Poster Board I-607
High expression of the Brain And Acute Leukemia, Cytoplasmic (BAALC) gene is associated with primary chemotherapy resistance and inferior outcome in adult patients with cytogenetically normal (CN) acute myeloid leukemia (AML) and T-cell acute lymphoblastic leukemia (ALL). Due to the prognostic significance of BAALC in different leukemic lineages, we investigated its expression pattern and prognostic impact in adult B-precursor ALL, with a focus on patients lacking the molecular high-risk factors BCR-ABL and MLL-AF4.
BAALC expression was determined by quantitative real-time RT-PCR in pretreatment bone marrow samples of 368 adult patients with newly diagnosed B-precursor ALL treated on the 06/99 and 07/03 GMALL trials. Patients were grouped into tertiles (T1-T3) according to BAALC expression levels. The median follow-up was 44 months. Patients who received stem cell transplantation (SCT) in first remission (CR1) were censored at the time of SCT for survival analyses. In an additional set of 51 adult B-precursor ALL specimens, gene-expression profiling (GEP) was performed using HG-U133 Plus 2.0 (Affymetrix) to obtain insights into the biological function of BAALC and its potential role in drug resistance. Samples were divided into tertiles (t1-t3) by the median expression of the two probe sets representing BAALC (218899_s_at, 222780_s_at).
Higher BAALC expression (T3 vs T2 vs T1) was associated with a higher age (P<0.001), a higher white blood cell (WBC) count (P=0.008), CD34 positivity (P=0.001), presence of BCR-ABL (P<0.001), and of MLL-AF4 (P<0.001) in the overall cohort. In multivariate analysis including clinical and molecular variables, higher BAALC expression was the only predictive factor for primary therapy resistance in the overall cohort [OR 2.4 (95% CI 1.4-4.3); P=0.002]. In the BCR-ABL- and MLL-AF4-negative subgroup, higher BAALC expression independently predicted primary resistant disease [OR 4.2 (95% CI 1.4-12.3); P=0.01], as did the immunophenotype. BCR-ABL- and MLL-AF4-negative patients with higher BAALC expression had a significantly shorter overall survival [OS; 5-year OS: BAALC T3: 38% (95% CI 22-54), BAALC T2: 52% (95% CI 36-67), BAALC T1: 70% (95% CI 59-81); P=0.004]. Upon multivariate analysis, BAALC was of independent prognostic significance for OS in BCR-ABL- and MLL-AF4-negative patients [HR 1.4 (95% CI 1.0-2.0); P=0.03], as well as the factors WBC and age. Furthermore, we identified high BAALC expression as an independent predictive factor for inferior OS in the GMALL standard risk (SR) group [BCR-ABL- and MLL-AF4-negative patients with early therapy response and WBC '30/nl at initial diagnosis; HR 1.5 (95% CI 1.0-2.3); P=0.04]. The other variable in the final model predicting OS for SR patients was age. Interestingly, BCR-ABL- and MLL-AF4-negative patients allocated to allogeneic SCT in CR1 with high BAALC expression showed a particular survival benefit with a 5-year OS of 62%. In GEP analysis, high BAALC expression (t3 vs t1) was associated with the up-regulation of hematopoietic stem cell markers (CD34, CD99, FZD6) and genes implicated in chemoresistance (TSPAN7, LYN). Moreover, GEP revealed down-regulation of genes in the high BAALC group that had been related to a favourable outcome in adult ALL and AML (CDKN1C/p57Kip2, RGS2).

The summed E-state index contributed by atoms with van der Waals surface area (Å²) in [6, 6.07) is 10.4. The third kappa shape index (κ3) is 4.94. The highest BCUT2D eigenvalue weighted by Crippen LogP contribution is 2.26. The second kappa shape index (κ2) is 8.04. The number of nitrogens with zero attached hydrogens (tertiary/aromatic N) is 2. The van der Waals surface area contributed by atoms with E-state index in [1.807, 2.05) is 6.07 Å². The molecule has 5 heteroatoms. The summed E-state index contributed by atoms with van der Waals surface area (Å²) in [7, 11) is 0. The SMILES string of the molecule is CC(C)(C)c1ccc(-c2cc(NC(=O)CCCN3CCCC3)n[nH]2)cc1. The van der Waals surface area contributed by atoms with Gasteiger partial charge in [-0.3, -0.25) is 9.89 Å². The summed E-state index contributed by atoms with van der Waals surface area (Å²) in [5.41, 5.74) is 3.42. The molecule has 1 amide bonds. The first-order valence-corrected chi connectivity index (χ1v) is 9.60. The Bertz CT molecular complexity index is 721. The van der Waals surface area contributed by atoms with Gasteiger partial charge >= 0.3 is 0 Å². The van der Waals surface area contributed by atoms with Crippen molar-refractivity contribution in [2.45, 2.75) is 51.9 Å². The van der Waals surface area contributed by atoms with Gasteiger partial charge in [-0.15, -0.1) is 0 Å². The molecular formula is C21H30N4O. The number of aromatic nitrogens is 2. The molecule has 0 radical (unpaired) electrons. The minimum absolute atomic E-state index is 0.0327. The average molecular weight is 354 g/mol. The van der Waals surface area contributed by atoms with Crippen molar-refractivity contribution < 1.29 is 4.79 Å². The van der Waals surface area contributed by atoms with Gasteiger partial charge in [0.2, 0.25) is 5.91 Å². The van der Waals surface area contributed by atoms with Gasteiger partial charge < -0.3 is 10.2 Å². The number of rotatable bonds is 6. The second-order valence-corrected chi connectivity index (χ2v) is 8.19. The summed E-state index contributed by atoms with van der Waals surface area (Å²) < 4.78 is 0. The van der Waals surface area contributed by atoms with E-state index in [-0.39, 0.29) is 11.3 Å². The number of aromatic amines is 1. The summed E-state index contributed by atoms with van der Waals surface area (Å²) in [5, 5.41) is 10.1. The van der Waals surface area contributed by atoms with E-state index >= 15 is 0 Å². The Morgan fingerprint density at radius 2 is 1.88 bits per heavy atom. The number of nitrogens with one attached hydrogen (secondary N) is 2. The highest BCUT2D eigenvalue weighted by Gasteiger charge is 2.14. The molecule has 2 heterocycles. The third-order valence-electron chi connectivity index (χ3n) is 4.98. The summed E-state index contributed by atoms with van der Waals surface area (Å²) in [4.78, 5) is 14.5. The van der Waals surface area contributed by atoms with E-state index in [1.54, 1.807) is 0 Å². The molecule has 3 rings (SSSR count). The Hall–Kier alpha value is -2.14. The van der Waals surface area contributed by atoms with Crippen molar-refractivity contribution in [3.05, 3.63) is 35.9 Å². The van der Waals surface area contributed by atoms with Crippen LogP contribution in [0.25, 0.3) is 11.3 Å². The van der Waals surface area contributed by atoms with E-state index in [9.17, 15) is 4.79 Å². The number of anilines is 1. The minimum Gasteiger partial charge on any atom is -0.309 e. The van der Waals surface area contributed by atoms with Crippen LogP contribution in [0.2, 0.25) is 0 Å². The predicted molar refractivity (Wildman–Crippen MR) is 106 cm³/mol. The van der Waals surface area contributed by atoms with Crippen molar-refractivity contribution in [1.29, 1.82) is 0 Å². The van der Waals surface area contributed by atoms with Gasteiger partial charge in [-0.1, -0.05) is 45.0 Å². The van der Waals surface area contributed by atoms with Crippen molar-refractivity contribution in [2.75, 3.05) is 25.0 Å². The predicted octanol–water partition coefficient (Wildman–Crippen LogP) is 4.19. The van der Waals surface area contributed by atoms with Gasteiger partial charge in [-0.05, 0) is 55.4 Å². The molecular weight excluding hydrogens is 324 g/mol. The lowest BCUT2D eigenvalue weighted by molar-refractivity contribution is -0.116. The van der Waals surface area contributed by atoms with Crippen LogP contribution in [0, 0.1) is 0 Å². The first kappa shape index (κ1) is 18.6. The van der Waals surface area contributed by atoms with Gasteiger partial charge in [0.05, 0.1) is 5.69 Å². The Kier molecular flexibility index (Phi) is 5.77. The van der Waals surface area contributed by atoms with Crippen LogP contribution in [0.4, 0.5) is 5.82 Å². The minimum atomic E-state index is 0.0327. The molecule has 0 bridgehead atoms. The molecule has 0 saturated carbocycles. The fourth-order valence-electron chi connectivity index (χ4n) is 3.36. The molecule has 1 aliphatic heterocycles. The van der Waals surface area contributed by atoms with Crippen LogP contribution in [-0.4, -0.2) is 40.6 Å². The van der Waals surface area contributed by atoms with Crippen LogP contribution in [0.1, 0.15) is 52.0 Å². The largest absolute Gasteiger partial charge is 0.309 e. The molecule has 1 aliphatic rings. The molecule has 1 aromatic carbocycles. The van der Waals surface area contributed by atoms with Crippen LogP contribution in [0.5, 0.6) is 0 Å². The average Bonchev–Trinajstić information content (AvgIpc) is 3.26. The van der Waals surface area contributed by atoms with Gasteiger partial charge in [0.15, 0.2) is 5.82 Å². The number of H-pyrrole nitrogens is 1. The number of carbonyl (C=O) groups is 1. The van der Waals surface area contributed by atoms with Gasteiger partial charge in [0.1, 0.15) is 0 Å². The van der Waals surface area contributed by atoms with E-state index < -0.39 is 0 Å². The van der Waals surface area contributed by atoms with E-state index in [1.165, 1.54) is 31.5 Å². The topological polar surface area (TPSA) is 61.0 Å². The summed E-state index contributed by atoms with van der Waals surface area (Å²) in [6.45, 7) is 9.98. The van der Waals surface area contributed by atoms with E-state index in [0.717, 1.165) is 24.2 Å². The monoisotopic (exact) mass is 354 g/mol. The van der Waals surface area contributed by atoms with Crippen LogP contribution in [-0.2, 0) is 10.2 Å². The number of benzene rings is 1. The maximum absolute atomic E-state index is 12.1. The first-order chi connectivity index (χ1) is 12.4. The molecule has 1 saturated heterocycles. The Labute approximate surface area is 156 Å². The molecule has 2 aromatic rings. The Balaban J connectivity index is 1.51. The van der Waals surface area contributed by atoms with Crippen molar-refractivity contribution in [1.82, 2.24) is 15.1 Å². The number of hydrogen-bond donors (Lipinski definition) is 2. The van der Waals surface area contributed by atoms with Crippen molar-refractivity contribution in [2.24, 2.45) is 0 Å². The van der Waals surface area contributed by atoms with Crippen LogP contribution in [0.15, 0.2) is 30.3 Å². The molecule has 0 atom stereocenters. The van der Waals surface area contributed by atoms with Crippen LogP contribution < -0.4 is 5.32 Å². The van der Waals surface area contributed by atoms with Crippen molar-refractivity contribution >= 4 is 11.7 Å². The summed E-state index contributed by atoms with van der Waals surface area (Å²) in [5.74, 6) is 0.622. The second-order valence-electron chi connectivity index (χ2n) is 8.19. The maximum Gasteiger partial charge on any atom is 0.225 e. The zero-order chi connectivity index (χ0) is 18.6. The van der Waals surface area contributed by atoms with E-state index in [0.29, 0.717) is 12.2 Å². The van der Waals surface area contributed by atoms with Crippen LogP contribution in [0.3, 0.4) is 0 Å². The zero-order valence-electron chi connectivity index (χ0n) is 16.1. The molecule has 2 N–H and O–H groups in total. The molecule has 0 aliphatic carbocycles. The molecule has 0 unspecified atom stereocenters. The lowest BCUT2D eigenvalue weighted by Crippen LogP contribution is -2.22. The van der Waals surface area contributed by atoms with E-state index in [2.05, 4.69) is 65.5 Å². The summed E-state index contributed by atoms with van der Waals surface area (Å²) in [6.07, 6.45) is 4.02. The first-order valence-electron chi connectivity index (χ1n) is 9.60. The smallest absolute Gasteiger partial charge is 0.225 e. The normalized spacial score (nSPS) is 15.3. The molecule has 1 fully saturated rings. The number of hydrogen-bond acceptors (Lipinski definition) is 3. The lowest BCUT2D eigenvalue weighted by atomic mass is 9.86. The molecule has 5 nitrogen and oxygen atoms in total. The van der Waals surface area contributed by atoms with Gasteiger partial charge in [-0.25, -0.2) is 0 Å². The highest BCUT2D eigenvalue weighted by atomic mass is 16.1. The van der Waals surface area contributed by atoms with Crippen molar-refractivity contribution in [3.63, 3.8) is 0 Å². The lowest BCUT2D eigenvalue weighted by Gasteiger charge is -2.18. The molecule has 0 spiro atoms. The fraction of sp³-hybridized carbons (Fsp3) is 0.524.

In addition to T-ALL and CN-AML, we have shown that BAALC predicts an unfavourable response to induction chemotherapy and inferior OS in adult B-precursor ALL patients. These clinical observations are further supported by the GEP signature associated with high BAALC expression. The lineage-independent association of BAALC with an immature, highly proliferative, and resistant leukemic phenotype underscores a possible involvement of BAALC in leukemogenesis and its putative role in chemoresistance.
Haferlach:MLL Munich Leukemia Laboratory: Equity Ownership.
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